It will always be the case, in a study of such a large group as the bees, that some parts of the study are based on relatively recent investigations made with modern methods, whereas other parts, by necessity, are based on antiquated data and methods of analysis. The family-level taxa (including subfamilies and tribes) of some families have been analyzed using cladistic methods (Roig-Alsina and Michener, 1993; Alexander and Michener, 1995). Likewise, the genus- and species-level taxa of certain groups have been analyzed using morphology, molecular characters (usually DNA), or both. In some cases one's confidence in the phylogenetic results is limited, because the number of characters employed was small, as was the case in a cladistic analysis of the Meliponini (Michener, 1990a), or the methods were outdated, as in Michener's analysis ofthe Melittidae (Michener, 1981a), or the number of species analyzed was too small to represent the diversity of the group. More seriously, most groups have not yet received such treatment.
When a relevant phylogenetic analysis has been made, I have usually based classificatory decisions on that analysis. One must remember, however, that the results of such an analysis are hypotheses, not facts. Moreover, an analysis commonly yields many different cladograms. Authors usually offer reasons for preferring some of their clado-grams and rejecting others, but decisions necessary for making a classification are often arbitrary in spite of phy-logenetic analysis and various consensus and character-weighting methods. The use of additional characters, e.g., larval, molecular, or behavioral, or the introduction of new internal or external morphological characters, may clarify these matters. Remarkable changes in phylo-genetic results can arise simply from including additional taxa. But the classification one settles on at a given time must be made on the basis of the information then available. It is therefore often tentative.
I do not, in fact, believe that classifications should always be based exclusively on phylogenetic hypotheses. The proper functions of classifications include those that facilitate data storage and retrieval. Decisions based on the less reliable parts of a cladogram are likely to be corrected by later work, and thus run counter to these functions. I see nothing wrong with paraphyletic taxa as practical or temporary expedients, provided they are labeled as such and are justified by distinct differentiating characters, even if plesiomorphic. The Melittidae is such a "taxon of convenience," probably not monophyletic.
Users of phylogenetic information should always base their work on cladograms and associated information on the strength of each clade, not on often imperfect and usually incomplete summaries of phylogenies in the form of classifications. It is a disservice to users ofsystematic information to offer them classifications instead ofproperly documented cladograms. In nearly all cladograms some parts are supported by numerous strong characters and other parts are less certain; users should have such information at hand, so that they know which parts of a clado-gram are reliable and which are not. They cannot glean such information from classifications.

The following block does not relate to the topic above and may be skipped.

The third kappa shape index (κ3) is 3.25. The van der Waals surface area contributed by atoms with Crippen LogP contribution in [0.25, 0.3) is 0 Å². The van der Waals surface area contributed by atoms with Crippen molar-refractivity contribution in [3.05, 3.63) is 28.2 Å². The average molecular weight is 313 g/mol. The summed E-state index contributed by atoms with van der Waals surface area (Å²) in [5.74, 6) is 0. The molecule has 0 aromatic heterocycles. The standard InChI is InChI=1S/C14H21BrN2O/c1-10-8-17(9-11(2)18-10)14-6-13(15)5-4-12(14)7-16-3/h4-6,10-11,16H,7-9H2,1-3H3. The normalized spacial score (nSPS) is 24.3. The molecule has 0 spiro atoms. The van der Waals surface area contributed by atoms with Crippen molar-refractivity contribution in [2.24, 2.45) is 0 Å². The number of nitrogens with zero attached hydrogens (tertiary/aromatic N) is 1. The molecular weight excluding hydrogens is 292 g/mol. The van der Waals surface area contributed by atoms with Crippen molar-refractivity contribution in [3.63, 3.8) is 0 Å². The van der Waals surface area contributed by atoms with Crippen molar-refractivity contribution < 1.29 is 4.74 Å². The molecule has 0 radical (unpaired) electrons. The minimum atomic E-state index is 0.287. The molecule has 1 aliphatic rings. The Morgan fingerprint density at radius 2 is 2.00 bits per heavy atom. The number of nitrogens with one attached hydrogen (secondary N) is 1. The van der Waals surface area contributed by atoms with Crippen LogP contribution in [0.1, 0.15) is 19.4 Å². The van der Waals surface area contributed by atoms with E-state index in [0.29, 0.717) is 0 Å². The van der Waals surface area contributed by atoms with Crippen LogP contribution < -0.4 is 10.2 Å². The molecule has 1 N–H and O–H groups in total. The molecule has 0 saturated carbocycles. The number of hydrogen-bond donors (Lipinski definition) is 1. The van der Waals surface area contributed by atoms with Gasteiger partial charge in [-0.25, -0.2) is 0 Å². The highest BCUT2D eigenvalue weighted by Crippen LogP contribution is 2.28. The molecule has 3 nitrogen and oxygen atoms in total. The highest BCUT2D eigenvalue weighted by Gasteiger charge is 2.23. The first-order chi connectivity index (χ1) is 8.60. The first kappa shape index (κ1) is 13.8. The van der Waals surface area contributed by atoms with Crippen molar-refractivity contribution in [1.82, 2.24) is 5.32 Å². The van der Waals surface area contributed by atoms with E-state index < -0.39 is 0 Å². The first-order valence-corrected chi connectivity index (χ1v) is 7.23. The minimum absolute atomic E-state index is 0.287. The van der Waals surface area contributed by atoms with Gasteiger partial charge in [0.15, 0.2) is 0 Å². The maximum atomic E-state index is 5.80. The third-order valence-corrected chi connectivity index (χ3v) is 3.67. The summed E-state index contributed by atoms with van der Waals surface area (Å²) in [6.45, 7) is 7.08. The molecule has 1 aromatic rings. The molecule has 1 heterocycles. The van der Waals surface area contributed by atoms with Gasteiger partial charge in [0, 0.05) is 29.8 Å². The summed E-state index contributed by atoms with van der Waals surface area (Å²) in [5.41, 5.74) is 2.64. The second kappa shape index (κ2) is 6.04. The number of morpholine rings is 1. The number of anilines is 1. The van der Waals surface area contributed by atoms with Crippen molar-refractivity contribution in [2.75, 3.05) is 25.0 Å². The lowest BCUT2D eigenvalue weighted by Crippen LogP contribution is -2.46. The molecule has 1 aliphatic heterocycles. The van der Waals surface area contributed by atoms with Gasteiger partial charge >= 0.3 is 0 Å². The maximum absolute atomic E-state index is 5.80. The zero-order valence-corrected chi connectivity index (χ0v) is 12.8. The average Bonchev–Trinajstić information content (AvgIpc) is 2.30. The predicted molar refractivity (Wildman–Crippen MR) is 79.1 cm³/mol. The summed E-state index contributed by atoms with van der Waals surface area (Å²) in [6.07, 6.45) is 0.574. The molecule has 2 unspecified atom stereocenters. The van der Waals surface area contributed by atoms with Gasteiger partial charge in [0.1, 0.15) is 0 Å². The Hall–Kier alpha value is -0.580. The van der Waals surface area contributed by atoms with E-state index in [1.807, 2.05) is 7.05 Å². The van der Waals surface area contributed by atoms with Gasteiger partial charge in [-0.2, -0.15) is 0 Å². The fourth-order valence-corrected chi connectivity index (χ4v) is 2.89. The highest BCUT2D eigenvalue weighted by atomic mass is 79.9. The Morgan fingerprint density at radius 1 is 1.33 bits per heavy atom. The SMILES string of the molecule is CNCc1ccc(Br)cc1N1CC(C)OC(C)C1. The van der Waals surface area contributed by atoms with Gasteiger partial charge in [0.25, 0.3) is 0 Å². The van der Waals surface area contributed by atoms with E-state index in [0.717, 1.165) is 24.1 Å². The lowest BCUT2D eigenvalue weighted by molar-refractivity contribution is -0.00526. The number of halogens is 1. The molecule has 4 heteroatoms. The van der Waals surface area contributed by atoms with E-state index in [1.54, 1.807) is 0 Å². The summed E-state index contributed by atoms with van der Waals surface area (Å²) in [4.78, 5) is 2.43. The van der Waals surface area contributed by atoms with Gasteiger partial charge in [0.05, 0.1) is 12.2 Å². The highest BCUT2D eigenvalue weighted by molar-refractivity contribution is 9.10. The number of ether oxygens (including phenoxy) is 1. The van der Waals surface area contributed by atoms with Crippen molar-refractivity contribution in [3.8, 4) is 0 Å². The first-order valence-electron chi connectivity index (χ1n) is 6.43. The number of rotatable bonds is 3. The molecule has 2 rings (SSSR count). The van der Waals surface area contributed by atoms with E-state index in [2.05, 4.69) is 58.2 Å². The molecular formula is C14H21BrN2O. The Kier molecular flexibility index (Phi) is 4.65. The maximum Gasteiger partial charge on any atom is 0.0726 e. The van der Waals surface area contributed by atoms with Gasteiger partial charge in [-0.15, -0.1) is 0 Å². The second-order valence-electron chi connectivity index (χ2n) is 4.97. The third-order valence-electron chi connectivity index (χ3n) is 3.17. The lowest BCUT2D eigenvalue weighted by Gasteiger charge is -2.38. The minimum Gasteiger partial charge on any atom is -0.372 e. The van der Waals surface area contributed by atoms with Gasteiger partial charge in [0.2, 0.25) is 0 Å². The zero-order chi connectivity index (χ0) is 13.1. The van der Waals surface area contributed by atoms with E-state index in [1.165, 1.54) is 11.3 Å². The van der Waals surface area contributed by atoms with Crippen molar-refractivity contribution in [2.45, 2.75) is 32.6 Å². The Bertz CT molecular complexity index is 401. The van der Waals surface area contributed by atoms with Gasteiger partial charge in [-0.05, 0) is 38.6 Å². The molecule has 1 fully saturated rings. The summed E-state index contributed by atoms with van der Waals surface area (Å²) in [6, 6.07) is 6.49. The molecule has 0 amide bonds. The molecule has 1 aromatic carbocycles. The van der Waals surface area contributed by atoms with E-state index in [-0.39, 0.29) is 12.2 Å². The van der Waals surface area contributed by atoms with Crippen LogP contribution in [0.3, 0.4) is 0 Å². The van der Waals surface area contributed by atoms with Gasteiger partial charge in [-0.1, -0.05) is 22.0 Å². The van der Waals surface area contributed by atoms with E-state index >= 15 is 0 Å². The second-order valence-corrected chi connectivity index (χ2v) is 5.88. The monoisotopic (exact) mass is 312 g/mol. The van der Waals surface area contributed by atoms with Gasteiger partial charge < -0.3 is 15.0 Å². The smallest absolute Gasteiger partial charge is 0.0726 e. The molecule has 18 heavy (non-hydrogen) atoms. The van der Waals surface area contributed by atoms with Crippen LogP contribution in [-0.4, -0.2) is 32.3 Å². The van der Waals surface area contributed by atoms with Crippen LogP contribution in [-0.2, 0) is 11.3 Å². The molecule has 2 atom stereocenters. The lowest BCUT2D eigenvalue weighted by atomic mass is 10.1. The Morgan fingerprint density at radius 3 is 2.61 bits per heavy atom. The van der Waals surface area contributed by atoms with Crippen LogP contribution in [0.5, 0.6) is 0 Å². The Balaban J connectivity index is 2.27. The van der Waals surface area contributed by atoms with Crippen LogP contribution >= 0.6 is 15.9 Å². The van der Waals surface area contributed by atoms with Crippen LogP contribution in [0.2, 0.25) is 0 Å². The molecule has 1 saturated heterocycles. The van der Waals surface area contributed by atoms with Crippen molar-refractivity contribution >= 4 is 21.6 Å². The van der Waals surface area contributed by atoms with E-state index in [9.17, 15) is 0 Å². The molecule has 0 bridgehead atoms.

In preparing and trying to improve the classification of bees, I have found the information in cladograms very useful. An example concerns bumble bees. The genus Bombus consists of phenetically similar species; it has been broken up into many subgenera, but they are notoriously similar and difficult to separate. A preliminary cladistic analysis (Williams, 1985) indicated that the parasitic genus Psithyrus arose from within a paraphyletic Bombus, not from an ancestor of all Bombus. Williams therefore divided the Bombini into three genera showing the following phylogenetic relationships: Mendacibom-bus (Psithyrus, Bombus). Williams' decision was based on few characters; and Mendacibombus is similar to certain subgenera included in Bombus. If Psithyrus did not exist, one would not think of giving Mendacibombus generic rank. A derived group, Psithyrus, would dictate the classification of the group from which it arose. Recognition or identification of Bombus would be made difficult because one would have to separate it from Mendaci-bombus.
This particular problem became moot when more comprehensive phylogenetic analysis (Williams, 1994) showed that Mendacibombus was itself paraphyletic, and that Psithyrus is closest to other subgenera (Fig. 119-7). It seemed best, then, to place the whole clade, including Psithyrus, in the genus Bombus. I follow Williams (1994) in this decision because of morphological similarity and the apparent behavioral similarity to Psithyrus of parasitic species in two other mostly nonparasitic subgenera.
For the many groups that have never received any cladistic analysis, I have usually used the traditional taxa, largely phenetically based, and modified as seemed appropriate. Often it is possible to make an informed judgment about phylogeny, and such judgments influenced my taxonomic decisions. Ofcourse the classifications will be improved as more analyses are made.
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